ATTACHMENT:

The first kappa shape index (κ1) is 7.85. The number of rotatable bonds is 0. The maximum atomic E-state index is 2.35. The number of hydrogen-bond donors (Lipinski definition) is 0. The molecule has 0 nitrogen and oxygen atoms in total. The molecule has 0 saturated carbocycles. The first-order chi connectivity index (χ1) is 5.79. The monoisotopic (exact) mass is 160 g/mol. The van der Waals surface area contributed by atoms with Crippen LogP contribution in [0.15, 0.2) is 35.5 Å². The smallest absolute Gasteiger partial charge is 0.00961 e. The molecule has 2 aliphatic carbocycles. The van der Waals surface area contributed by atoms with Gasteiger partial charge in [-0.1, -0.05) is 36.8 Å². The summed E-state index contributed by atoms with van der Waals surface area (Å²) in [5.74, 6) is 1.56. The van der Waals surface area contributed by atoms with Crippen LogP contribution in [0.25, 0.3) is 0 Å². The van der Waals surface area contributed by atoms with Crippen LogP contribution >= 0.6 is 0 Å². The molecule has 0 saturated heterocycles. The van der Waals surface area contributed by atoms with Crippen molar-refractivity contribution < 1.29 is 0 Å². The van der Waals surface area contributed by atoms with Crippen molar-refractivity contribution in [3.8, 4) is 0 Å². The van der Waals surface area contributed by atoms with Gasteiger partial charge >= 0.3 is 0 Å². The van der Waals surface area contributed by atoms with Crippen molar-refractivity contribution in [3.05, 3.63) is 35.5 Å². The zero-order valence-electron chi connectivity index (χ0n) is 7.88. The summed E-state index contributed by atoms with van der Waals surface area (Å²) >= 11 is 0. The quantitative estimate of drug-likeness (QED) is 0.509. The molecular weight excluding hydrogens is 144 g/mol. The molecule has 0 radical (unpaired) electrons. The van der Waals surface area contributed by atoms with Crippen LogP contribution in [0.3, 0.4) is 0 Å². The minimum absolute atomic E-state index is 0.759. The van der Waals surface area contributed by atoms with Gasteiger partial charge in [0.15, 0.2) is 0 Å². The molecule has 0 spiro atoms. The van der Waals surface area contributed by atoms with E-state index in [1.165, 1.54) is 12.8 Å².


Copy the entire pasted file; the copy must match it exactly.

The first kappa shape index (κ1) is 7.85. The number of rotatable bonds is 0. The maximum atomic E-state index is 2.35. The number of hydrogen-bond donors (Lipinski definition) is 0. The molecule has 0 nitrogen and oxygen atoms in total. The molecule has 0 saturated carbocycles. The first-order chi connectivity index (χ1) is 5.79. The monoisotopic (exact) mass is 160 g/mol. The van der Waals surface area contributed by atoms with Crippen LogP contribution in [0.15, 0.2) is 35.5 Å². The smallest absolute Gasteiger partial charge is 0.00961 e. The molecule has 2 aliphatic carbocycles. The van der Waals surface area contributed by atoms with Gasteiger partial charge in [-0.1, -0.05) is 36.8 Å². The summed E-state index contributed by atoms with van der Waals surface area (Å²) in [5.74, 6) is 1.56. The van der Waals surface area contributed by atoms with Crippen LogP contribution in [0.25, 0.3) is 0 Å². The van der Waals surface area contributed by atoms with Crippen LogP contribution >= 0.6 is 0 Å². The molecule has 0 saturated heterocycles. The van der Waals surface area contributed by atoms with Crippen molar-refractivity contribution < 1.29 is 0 Å². The van der Waals surface area contributed by atoms with Crippen molar-refractivity contribution in [3.8, 4) is 0 Å². The van der Waals surface area contributed by atoms with Gasteiger partial charge >= 0.3 is 0 Å². The van der Waals surface area contributed by atoms with Crippen molar-refractivity contribution in [3.05, 3.63) is 35.5 Å². The zero-order valence-electron chi connectivity index (χ0n) is 7.88. The summed E-state index contributed by atoms with van der Waals surface area (Å²) >= 11 is 0. The quantitative estimate of drug-likeness (QED) is 0.509. The molecular weight excluding hydrogens is 144 g/mol. The molecule has 0 radical (unpaired) electrons. The van der Waals surface area contributed by atoms with Crippen LogP contribution in [0.3, 0.4) is 0 Å². The minimum absolute atomic E-state index is 0.759. The van der Waals surface area contributed by atoms with Gasteiger partial charge in [0.15, 0.2) is 0 Å². The molecule has 0 spiro atoms. The van der Waals surface area contributed by atoms with E-state index in [1.165, 1.54) is 12.8 Å².